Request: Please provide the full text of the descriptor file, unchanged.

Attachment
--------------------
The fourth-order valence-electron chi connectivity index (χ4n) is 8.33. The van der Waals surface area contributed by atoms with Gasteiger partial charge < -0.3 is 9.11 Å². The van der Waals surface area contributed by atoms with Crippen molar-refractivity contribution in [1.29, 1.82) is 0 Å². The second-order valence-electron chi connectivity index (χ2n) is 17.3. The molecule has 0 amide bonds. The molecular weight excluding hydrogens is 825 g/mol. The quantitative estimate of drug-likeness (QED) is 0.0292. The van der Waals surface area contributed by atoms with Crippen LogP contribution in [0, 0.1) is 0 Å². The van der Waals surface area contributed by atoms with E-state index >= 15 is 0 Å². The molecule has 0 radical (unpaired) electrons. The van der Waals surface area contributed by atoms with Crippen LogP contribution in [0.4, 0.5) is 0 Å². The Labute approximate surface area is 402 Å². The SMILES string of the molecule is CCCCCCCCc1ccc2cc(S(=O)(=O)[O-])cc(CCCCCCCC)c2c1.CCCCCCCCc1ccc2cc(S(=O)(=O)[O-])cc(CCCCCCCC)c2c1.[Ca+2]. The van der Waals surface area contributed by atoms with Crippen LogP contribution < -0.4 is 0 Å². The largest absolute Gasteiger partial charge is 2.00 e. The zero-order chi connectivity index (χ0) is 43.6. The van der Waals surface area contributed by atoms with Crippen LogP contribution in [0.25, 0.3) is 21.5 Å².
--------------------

The fourth-order valence-electron chi connectivity index (χ4n) is 8.33. The van der Waals surface area contributed by atoms with Gasteiger partial charge < -0.3 is 9.11 Å². The van der Waals surface area contributed by atoms with Crippen molar-refractivity contribution in [1.29, 1.82) is 0 Å². The second-order valence-electron chi connectivity index (χ2n) is 17.3. The molecule has 0 amide bonds. The molecular weight excluding hydrogens is 825 g/mol. The quantitative estimate of drug-likeness (QED) is 0.0292. The van der Waals surface area contributed by atoms with Crippen LogP contribution in [0, 0.1) is 0 Å². The van der Waals surface area contributed by atoms with E-state index >= 15 is 0 Å². The molecule has 0 radical (unpaired) electrons. The van der Waals surface area contributed by atoms with Crippen LogP contribution in [0.4, 0.5) is 0 Å². The Labute approximate surface area is 402 Å². The SMILES string of the molecule is CCCCCCCCc1ccc2cc(S(=O)(=O)[O-])cc(CCCCCCCC)c2c1.CCCCCCCCc1ccc2cc(S(=O)(=O)[O-])cc(CCCCCCCC)c2c1.[Ca+2]. The van der Waals surface area contributed by atoms with Crippen LogP contribution < -0.4 is 0 Å². The largest absolute Gasteiger partial charge is 2.00 e. The zero-order chi connectivity index (χ0) is 43.6. The van der Waals surface area contributed by atoms with Crippen LogP contribution in [0.25, 0.3) is 21.5 Å².